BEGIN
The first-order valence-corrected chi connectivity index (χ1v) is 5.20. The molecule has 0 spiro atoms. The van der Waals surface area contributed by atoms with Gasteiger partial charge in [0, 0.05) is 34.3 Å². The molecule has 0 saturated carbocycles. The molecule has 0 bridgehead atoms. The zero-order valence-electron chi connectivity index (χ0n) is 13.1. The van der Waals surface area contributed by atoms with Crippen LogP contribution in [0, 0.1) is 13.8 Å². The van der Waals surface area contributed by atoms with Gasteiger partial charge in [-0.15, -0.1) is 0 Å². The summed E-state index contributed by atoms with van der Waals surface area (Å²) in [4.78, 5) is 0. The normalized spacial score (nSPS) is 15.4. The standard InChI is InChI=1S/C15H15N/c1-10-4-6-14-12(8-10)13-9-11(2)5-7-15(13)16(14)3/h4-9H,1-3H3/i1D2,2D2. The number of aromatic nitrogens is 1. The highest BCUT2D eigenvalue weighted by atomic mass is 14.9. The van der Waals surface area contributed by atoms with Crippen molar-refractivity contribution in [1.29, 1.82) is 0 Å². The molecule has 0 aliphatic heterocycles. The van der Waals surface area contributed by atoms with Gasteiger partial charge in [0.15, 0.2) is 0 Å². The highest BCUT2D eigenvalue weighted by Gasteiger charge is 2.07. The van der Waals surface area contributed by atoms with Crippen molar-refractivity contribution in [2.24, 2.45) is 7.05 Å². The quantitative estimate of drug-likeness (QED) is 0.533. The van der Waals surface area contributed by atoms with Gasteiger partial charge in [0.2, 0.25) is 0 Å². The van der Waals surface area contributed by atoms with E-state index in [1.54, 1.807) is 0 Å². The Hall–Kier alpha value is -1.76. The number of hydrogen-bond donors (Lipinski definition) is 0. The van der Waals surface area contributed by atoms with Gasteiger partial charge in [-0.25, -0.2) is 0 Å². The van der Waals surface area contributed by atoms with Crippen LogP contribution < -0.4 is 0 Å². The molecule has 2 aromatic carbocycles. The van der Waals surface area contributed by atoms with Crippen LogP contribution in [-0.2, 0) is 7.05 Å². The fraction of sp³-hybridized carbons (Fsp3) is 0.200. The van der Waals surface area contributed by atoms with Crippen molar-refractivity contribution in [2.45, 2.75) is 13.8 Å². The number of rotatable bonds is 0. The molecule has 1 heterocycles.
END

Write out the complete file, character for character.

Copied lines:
The first-order valence-corrected chi connectivity index (χ1v) is 5.20. The molecule has 0 spiro atoms. The van der Waals surface area contributed by atoms with Gasteiger partial charge in [0, 0.05) is 34.3 Å². The molecule has 0 saturated carbocycles. The molecule has 0 bridgehead atoms. The zero-order valence-electron chi connectivity index (χ0n) is 13.1. The van der Waals surface area contributed by atoms with Crippen LogP contribution in [0, 0.1) is 13.8 Å². The van der Waals surface area contributed by atoms with Gasteiger partial charge in [-0.15, -0.1) is 0 Å². The summed E-state index contributed by atoms with van der Waals surface area (Å²) in [4.78, 5) is 0. The normalized spacial score (nSPS) is 15.4. The standard InChI is InChI=1S/C15H15N/c1-10-4-6-14-12(8-10)13-9-11(2)5-7-15(13)16(14)3/h4-9H,1-3H3/i1D2,2D2. The number of aromatic nitrogens is 1. The highest BCUT2D eigenvalue weighted by atomic mass is 14.9. The van der Waals surface area contributed by atoms with Crippen molar-refractivity contribution in [1.29, 1.82) is 0 Å². The molecule has 0 aliphatic heterocycles. The van der Waals surface area contributed by atoms with Gasteiger partial charge in [0.15, 0.2) is 0 Å². The highest BCUT2D eigenvalue weighted by Gasteiger charge is 2.07. The van der Waals surface area contributed by atoms with Crippen molar-refractivity contribution in [2.24, 2.45) is 7.05 Å². The quantitative estimate of drug-likeness (QED) is 0.533. The van der Waals surface area contributed by atoms with Gasteiger partial charge in [0.2, 0.25) is 0 Å². The van der Waals surface area contributed by atoms with E-state index in [1.54, 1.807) is 0 Å². The Hall–Kier alpha value is -1.76. The number of hydrogen-bond donors (Lipinski definition) is 0. The van der Waals surface area contributed by atoms with Gasteiger partial charge in [-0.25, -0.2) is 0 Å². The van der Waals surface area contributed by atoms with Crippen LogP contribution < -0.4 is 0 Å². The molecule has 2 aromatic carbocycles. The van der Waals surface area contributed by atoms with Crippen LogP contribution in [-0.2, 0) is 7.05 Å². The fraction of sp³-hybridized carbons (Fsp3) is 0.200. The van der Waals surface area contributed by atoms with Crippen molar-refractivity contribution in [2.45, 2.75) is 13.8 Å². The number of rotatable bonds is 0. The molecule has 1 heterocycles.